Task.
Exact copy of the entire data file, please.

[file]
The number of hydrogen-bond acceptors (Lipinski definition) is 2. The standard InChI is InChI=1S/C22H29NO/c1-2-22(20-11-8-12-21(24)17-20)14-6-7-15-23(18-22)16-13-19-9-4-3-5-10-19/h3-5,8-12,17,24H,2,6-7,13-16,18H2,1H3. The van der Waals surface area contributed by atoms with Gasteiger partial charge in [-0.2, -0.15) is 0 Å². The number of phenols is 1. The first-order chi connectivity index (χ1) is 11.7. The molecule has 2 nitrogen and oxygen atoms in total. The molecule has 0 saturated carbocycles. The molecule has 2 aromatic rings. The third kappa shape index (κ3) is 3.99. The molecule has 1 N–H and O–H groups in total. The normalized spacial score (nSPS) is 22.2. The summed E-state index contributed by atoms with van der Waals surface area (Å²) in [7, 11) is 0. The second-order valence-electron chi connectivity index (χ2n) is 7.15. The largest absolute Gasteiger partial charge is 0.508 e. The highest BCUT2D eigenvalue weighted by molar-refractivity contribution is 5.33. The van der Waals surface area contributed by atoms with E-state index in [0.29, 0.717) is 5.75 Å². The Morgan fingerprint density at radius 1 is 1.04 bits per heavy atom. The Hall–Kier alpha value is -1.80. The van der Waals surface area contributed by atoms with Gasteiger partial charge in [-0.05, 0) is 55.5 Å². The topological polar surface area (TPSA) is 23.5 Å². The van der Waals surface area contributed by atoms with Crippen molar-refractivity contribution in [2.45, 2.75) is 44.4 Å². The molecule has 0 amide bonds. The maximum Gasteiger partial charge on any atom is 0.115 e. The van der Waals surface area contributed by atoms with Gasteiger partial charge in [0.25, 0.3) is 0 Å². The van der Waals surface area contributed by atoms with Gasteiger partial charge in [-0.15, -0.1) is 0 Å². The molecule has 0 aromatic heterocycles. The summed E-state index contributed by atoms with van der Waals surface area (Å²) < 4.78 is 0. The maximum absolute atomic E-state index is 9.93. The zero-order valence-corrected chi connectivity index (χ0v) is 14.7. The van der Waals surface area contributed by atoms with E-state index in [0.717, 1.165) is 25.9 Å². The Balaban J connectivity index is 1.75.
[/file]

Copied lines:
The number of hydrogen-bond acceptors (Lipinski definition) is 2. The standard InChI is InChI=1S/C22H29NO/c1-2-22(20-11-8-12-21(24)17-20)14-6-7-15-23(18-22)16-13-19-9-4-3-5-10-19/h3-5,8-12,17,24H,2,6-7,13-16,18H2,1H3. The van der Waals surface area contributed by atoms with Gasteiger partial charge in [-0.2, -0.15) is 0 Å². The number of phenols is 1. The first-order chi connectivity index (χ1) is 11.7. The molecule has 2 nitrogen and oxygen atoms in total. The molecule has 0 saturated carbocycles. The molecule has 2 aromatic rings. The third kappa shape index (κ3) is 3.99. The molecule has 1 N–H and O–H groups in total. The normalized spacial score (nSPS) is 22.2. The summed E-state index contributed by atoms with van der Waals surface area (Å²) in [7, 11) is 0. The second-order valence-electron chi connectivity index (χ2n) is 7.15. The largest absolute Gasteiger partial charge is 0.508 e. The highest BCUT2D eigenvalue weighted by molar-refractivity contribution is 5.33. The van der Waals surface area contributed by atoms with E-state index in [0.29, 0.717) is 5.75 Å². The Morgan fingerprint density at radius 1 is 1.04 bits per heavy atom. The Hall–Kier alpha value is -1.80. The van der Waals surface area contributed by atoms with Gasteiger partial charge in [-0.05, 0) is 55.5 Å². The topological polar surface area (TPSA) is 23.5 Å². The van der Waals surface area contributed by atoms with Crippen molar-refractivity contribution in [2.45, 2.75) is 44.4 Å². The molecule has 0 amide bonds. The maximum Gasteiger partial charge on any atom is 0.115 e. The van der Waals surface area contributed by atoms with Gasteiger partial charge in [0.25, 0.3) is 0 Å². The van der Waals surface area contributed by atoms with Gasteiger partial charge in [-0.15, -0.1) is 0 Å². The molecule has 0 aromatic heterocycles. The summed E-state index contributed by atoms with van der Waals surface area (Å²) < 4.78 is 0. The maximum absolute atomic E-state index is 9.93. The zero-order valence-corrected chi connectivity index (χ0v) is 14.7. The van der Waals surface area contributed by atoms with E-state index in [0.717, 1.165) is 25.9 Å². The Balaban J connectivity index is 1.75.